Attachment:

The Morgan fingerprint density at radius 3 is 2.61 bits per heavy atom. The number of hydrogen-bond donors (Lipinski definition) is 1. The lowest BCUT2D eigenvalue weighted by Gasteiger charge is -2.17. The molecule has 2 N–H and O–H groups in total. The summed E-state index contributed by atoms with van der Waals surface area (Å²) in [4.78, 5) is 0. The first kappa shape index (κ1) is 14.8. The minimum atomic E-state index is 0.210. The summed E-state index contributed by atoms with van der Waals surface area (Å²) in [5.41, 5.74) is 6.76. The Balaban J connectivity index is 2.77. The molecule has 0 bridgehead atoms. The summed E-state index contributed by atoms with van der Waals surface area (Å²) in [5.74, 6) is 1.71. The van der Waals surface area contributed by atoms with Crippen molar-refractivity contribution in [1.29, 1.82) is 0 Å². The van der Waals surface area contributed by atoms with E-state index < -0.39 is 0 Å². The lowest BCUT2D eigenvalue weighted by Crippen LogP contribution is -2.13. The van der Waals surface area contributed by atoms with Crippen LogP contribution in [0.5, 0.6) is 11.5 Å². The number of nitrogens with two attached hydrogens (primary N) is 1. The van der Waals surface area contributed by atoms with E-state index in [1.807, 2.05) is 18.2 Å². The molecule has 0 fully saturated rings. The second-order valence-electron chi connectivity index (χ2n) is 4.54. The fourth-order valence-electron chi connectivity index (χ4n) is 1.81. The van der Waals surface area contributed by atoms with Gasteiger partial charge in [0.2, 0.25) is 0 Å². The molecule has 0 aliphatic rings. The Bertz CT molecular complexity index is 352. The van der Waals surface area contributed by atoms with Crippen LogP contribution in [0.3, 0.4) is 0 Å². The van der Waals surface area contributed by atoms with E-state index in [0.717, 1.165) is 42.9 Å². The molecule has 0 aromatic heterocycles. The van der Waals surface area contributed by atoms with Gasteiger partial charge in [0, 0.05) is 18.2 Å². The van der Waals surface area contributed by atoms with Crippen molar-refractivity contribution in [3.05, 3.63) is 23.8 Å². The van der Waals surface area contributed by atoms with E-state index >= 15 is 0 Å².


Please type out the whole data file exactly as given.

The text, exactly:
The Morgan fingerprint density at radius 3 is 2.61 bits per heavy atom. The number of hydrogen-bond donors (Lipinski definition) is 1. The lowest BCUT2D eigenvalue weighted by Gasteiger charge is -2.17. The molecule has 2 N–H and O–H groups in total. The summed E-state index contributed by atoms with van der Waals surface area (Å²) in [4.78, 5) is 0. The first kappa shape index (κ1) is 14.8. The minimum atomic E-state index is 0.210. The summed E-state index contributed by atoms with van der Waals surface area (Å²) in [5.41, 5.74) is 6.76. The Balaban J connectivity index is 2.77. The molecule has 0 bridgehead atoms. The summed E-state index contributed by atoms with van der Waals surface area (Å²) in [5.74, 6) is 1.71. The van der Waals surface area contributed by atoms with Crippen molar-refractivity contribution in [1.29, 1.82) is 0 Å². The van der Waals surface area contributed by atoms with E-state index < -0.39 is 0 Å². The lowest BCUT2D eigenvalue weighted by Crippen LogP contribution is -2.13. The van der Waals surface area contributed by atoms with Crippen LogP contribution in [0.5, 0.6) is 11.5 Å². The number of nitrogens with two attached hydrogens (primary N) is 1. The van der Waals surface area contributed by atoms with E-state index in [1.807, 2.05) is 18.2 Å². The molecule has 0 fully saturated rings. The second-order valence-electron chi connectivity index (χ2n) is 4.54. The fourth-order valence-electron chi connectivity index (χ4n) is 1.81. The van der Waals surface area contributed by atoms with Gasteiger partial charge in [0.2, 0.25) is 0 Å². The molecule has 0 aliphatic rings. The Bertz CT molecular complexity index is 352. The van der Waals surface area contributed by atoms with Crippen LogP contribution in [0.3, 0.4) is 0 Å². The van der Waals surface area contributed by atoms with E-state index in [0.717, 1.165) is 42.9 Å². The molecule has 0 aromatic heterocycles. The van der Waals surface area contributed by atoms with Gasteiger partial charge in [0, 0.05) is 18.2 Å². The van der Waals surface area contributed by atoms with Crippen molar-refractivity contribution in [3.05, 3.63) is 23.8 Å². The van der Waals surface area contributed by atoms with E-state index >= 15 is 0 Å².